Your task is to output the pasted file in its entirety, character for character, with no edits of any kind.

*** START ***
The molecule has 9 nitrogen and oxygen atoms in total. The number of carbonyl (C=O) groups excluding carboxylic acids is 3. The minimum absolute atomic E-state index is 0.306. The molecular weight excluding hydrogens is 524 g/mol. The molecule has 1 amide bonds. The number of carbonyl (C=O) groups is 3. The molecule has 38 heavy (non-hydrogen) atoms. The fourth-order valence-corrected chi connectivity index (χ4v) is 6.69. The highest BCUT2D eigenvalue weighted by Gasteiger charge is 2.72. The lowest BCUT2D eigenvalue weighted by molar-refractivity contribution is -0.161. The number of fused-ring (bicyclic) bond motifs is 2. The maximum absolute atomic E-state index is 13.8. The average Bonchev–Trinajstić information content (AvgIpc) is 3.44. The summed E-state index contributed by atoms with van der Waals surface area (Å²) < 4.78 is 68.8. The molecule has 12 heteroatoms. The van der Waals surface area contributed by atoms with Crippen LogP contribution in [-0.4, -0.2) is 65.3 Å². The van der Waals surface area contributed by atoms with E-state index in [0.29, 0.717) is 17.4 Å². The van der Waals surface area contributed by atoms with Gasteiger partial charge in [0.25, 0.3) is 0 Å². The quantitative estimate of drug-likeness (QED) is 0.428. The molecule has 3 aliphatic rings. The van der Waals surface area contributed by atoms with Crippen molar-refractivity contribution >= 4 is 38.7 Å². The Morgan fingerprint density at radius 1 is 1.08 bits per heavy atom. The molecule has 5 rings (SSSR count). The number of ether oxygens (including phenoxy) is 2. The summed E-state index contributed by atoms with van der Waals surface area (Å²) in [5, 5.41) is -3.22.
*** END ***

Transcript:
The molecule has 9 nitrogen and oxygen atoms in total. The number of carbonyl (C=O) groups excluding carboxylic acids is 3. The minimum absolute atomic E-state index is 0.306. The molecular weight excluding hydrogens is 524 g/mol. The molecule has 1 amide bonds. The number of carbonyl (C=O) groups is 3. The molecule has 38 heavy (non-hydrogen) atoms. The fourth-order valence-corrected chi connectivity index (χ4v) is 6.69. The highest BCUT2D eigenvalue weighted by Gasteiger charge is 2.72. The lowest BCUT2D eigenvalue weighted by molar-refractivity contribution is -0.161. The number of fused-ring (bicyclic) bond motifs is 2. The maximum absolute atomic E-state index is 13.8. The average Bonchev–Trinajstić information content (AvgIpc) is 3.44. The summed E-state index contributed by atoms with van der Waals surface area (Å²) < 4.78 is 68.8. The molecule has 12 heteroatoms. The van der Waals surface area contributed by atoms with Crippen LogP contribution in [-0.4, -0.2) is 65.3 Å². The van der Waals surface area contributed by atoms with E-state index in [0.29, 0.717) is 17.4 Å². The van der Waals surface area contributed by atoms with Gasteiger partial charge in [0.25, 0.3) is 0 Å². The quantitative estimate of drug-likeness (QED) is 0.428. The molecule has 3 aliphatic rings. The van der Waals surface area contributed by atoms with Crippen molar-refractivity contribution >= 4 is 38.7 Å². The Morgan fingerprint density at radius 1 is 1.08 bits per heavy atom. The molecule has 5 rings (SSSR count). The number of ether oxygens (including phenoxy) is 2. The summed E-state index contributed by atoms with van der Waals surface area (Å²) in [5, 5.41) is -3.22.